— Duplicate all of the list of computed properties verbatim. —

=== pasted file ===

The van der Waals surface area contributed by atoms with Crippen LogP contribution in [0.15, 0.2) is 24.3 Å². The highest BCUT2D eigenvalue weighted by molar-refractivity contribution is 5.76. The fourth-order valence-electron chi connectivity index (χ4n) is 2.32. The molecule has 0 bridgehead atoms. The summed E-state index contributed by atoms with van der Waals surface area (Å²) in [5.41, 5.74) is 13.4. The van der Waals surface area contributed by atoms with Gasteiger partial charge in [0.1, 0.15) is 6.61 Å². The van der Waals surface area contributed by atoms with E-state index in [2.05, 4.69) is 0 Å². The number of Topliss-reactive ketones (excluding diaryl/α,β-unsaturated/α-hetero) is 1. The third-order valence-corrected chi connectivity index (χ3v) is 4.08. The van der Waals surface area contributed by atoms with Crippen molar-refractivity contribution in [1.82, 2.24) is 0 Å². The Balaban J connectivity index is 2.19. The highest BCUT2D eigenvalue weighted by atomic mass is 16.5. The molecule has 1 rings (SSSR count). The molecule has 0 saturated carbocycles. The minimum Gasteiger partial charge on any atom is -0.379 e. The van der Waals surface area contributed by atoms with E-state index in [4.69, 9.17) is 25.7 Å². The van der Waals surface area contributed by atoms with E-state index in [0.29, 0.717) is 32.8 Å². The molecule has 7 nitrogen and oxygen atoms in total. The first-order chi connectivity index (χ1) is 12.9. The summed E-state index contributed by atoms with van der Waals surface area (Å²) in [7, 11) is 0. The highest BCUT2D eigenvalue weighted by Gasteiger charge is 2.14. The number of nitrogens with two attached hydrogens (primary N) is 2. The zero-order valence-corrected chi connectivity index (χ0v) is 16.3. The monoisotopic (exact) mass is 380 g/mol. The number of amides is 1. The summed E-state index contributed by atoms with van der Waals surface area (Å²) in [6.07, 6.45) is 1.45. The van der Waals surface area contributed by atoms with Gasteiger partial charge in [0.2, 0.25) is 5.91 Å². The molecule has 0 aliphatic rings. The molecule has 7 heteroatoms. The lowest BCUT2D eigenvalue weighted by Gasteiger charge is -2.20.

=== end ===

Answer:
The van der Waals surface area contributed by atoms with Crippen LogP contribution in [0.15, 0.2) is 24.3 Å². The highest BCUT2D eigenvalue weighted by molar-refractivity contribution is 5.76. The fourth-order valence-electron chi connectivity index (χ4n) is 2.32. The molecule has 0 bridgehead atoms. The summed E-state index contributed by atoms with van der Waals surface area (Å²) in [5.41, 5.74) is 13.4. The van der Waals surface area contributed by atoms with Gasteiger partial charge in [0.1, 0.15) is 6.61 Å². The van der Waals surface area contributed by atoms with E-state index in [2.05, 4.69) is 0 Å². The number of Topliss-reactive ketones (excluding diaryl/α,β-unsaturated/α-hetero) is 1. The third-order valence-corrected chi connectivity index (χ3v) is 4.08. The van der Waals surface area contributed by atoms with Crippen molar-refractivity contribution in [1.82, 2.24) is 0 Å². The Balaban J connectivity index is 2.19. The highest BCUT2D eigenvalue weighted by atomic mass is 16.5. The molecule has 1 rings (SSSR count). The molecule has 0 saturated carbocycles. The minimum Gasteiger partial charge on any atom is -0.379 e. The van der Waals surface area contributed by atoms with E-state index in [4.69, 9.17) is 25.7 Å². The van der Waals surface area contributed by atoms with E-state index in [0.29, 0.717) is 32.8 Å². The molecule has 7 nitrogen and oxygen atoms in total. The first-order chi connectivity index (χ1) is 12.9. The summed E-state index contributed by atoms with van der Waals surface area (Å²) in [7, 11) is 0. The highest BCUT2D eigenvalue weighted by Gasteiger charge is 2.14. The number of nitrogens with two attached hydrogens (primary N) is 2. The zero-order valence-corrected chi connectivity index (χ0v) is 16.3. The monoisotopic (exact) mass is 380 g/mol. The number of amides is 1. The summed E-state index contributed by atoms with van der Waals surface area (Å²) in [6.07, 6.45) is 1.45. The van der Waals surface area contributed by atoms with Gasteiger partial charge in [0.2, 0.25) is 5.91 Å². The molecule has 0 aliphatic rings. The molecule has 7 heteroatoms. The lowest BCUT2D eigenvalue weighted by Gasteiger charge is -2.20.